Standards & Compliance Briefing: Carbon Trust, ICC G4-2012, IEC 62716, LEED

by | Aug 14, 2012

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Toyota GB is one of only seven businesses in the UK automotive sector to achieve the Carbon Trust Standard after its recent recertification. Toyota has reduced CO2 emissions by more than 10 percent in two years. The recertification assessment included a review of emission sources including power usage, business mileage and travel, and fugitive emissions, writes 3D Car Shows.

The International Code Council has released its ICC G4-2012 Guideline for Commissioning, a tool for compliance and design communities to map a building commissioning process in accordance with the 2012 International Green Construction Code (IgCC) and International Energy Conservation Code. The guideline supports the adoption and application of the IgCC, ASHRAE 189.1 and ICC 700-2008 National Green Building Standard, as well as regional green building codes such as CALGreen, the ICC said.

Canadian Solar has achieved the highest ratings possible in two standard tests for ammonia (NH3) resistance of solar modules. TUV Rheinland certified several modules to the IEC 62716 draft C ammonia corrosion test, and the modules also passed the DLG NH3 resistance test, which simulates a 20-year lifetime. The tests included power loss, visual inspection and insulation resistance, the solar company said.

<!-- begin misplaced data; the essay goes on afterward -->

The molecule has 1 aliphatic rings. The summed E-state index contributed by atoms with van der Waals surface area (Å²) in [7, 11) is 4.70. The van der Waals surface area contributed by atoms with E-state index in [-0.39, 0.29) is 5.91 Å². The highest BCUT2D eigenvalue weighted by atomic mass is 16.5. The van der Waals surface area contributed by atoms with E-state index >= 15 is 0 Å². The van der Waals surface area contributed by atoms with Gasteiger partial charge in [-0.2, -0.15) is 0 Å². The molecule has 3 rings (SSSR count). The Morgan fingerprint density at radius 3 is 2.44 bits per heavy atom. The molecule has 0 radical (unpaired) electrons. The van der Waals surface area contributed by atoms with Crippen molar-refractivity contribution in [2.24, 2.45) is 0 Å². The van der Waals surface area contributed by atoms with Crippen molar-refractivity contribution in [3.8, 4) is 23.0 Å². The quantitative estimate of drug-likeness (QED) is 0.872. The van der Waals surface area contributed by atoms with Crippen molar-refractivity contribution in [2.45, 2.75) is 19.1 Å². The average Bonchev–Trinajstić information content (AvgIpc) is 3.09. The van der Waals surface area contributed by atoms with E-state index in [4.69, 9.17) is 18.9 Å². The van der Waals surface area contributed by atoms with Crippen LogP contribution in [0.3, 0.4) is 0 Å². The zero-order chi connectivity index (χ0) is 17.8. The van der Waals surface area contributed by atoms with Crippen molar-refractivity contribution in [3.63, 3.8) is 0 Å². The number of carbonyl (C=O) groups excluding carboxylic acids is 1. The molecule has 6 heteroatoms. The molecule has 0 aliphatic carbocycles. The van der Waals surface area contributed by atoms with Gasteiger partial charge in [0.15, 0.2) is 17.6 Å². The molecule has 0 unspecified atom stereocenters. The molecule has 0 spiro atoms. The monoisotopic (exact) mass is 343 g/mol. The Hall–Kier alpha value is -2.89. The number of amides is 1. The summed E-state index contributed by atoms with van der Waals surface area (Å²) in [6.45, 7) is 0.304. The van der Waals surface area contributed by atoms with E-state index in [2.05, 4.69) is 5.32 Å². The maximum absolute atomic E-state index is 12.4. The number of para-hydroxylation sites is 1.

Odisha Hydro Power Corporation in India has earned ISO 14001, ISO 9001, and OHSAS 18001 certification. The certificates indicates that OHPC effectively developed and followed its Quality Management System and quality procedures, the Orissa Diary reports.

United Kingdom-based Auto Windscreens has earned ISO 14001 and OHSAS 18001, following an audit conducted by the British Standards Institution. The company said its EMS monitors the energy consumption and use of natural resources for each department according to geographical area, writes Glass Bytes.

The 410-bed North Hall on the campus of Framingham State University in Massachusetts has earned LEED Gold certification for new buildings. The residence hall features ultra-high-efficiency boilers, a geothermal heat pump system, and a 20,000 gallon underground cistern for irrigation. One hundred percent of the electricity consumed by the building is purchased from renewable sources, the university said.

The Ieuter Insurance Group’s new 16,000-square-foot office building in Midland, Mich., is the first in the community to achieve LEED certification. The project included the use of building materials that reduce energy consumption, and the facility has geothermal heat pumps, a closed-loop water source system, occupancy sensor lights, and low-flow plumbing, Midland Daily News said.

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